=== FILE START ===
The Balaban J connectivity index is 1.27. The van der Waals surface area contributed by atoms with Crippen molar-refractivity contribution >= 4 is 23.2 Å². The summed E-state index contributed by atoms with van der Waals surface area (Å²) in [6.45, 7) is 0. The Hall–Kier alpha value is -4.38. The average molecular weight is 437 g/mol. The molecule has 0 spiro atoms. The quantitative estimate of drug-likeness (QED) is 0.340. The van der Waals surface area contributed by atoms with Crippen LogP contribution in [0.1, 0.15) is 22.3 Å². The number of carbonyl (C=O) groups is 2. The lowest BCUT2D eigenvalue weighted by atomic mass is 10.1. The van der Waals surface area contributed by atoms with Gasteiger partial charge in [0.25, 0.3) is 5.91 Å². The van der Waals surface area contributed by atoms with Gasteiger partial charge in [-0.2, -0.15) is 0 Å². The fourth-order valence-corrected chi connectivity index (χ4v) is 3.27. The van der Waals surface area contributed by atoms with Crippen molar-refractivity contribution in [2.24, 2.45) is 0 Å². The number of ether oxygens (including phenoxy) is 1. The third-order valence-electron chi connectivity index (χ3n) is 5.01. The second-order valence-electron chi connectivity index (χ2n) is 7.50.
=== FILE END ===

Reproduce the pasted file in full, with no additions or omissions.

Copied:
The Balaban J connectivity index is 1.27. The van der Waals surface area contributed by atoms with Crippen molar-refractivity contribution >= 4 is 23.2 Å². The summed E-state index contributed by atoms with van der Waals surface area (Å²) in [6.45, 7) is 0. The Hall–Kier alpha value is -4.38. The average molecular weight is 437 g/mol. The molecule has 0 spiro atoms. The quantitative estimate of drug-likeness (QED) is 0.340. The van der Waals surface area contributed by atoms with Crippen LogP contribution in [0.1, 0.15) is 22.3 Å². The number of carbonyl (C=O) groups is 2. The lowest BCUT2D eigenvalue weighted by atomic mass is 10.1. The van der Waals surface area contributed by atoms with Gasteiger partial charge in [0.25, 0.3) is 5.91 Å². The van der Waals surface area contributed by atoms with Gasteiger partial charge in [-0.2, -0.15) is 0 Å². The fourth-order valence-corrected chi connectivity index (χ4v) is 3.27. The van der Waals surface area contributed by atoms with Crippen molar-refractivity contribution in [2.24, 2.45) is 0 Å². The number of ether oxygens (including phenoxy) is 1. The third-order valence-electron chi connectivity index (χ3n) is 5.01. The second-order valence-electron chi connectivity index (χ2n) is 7.50.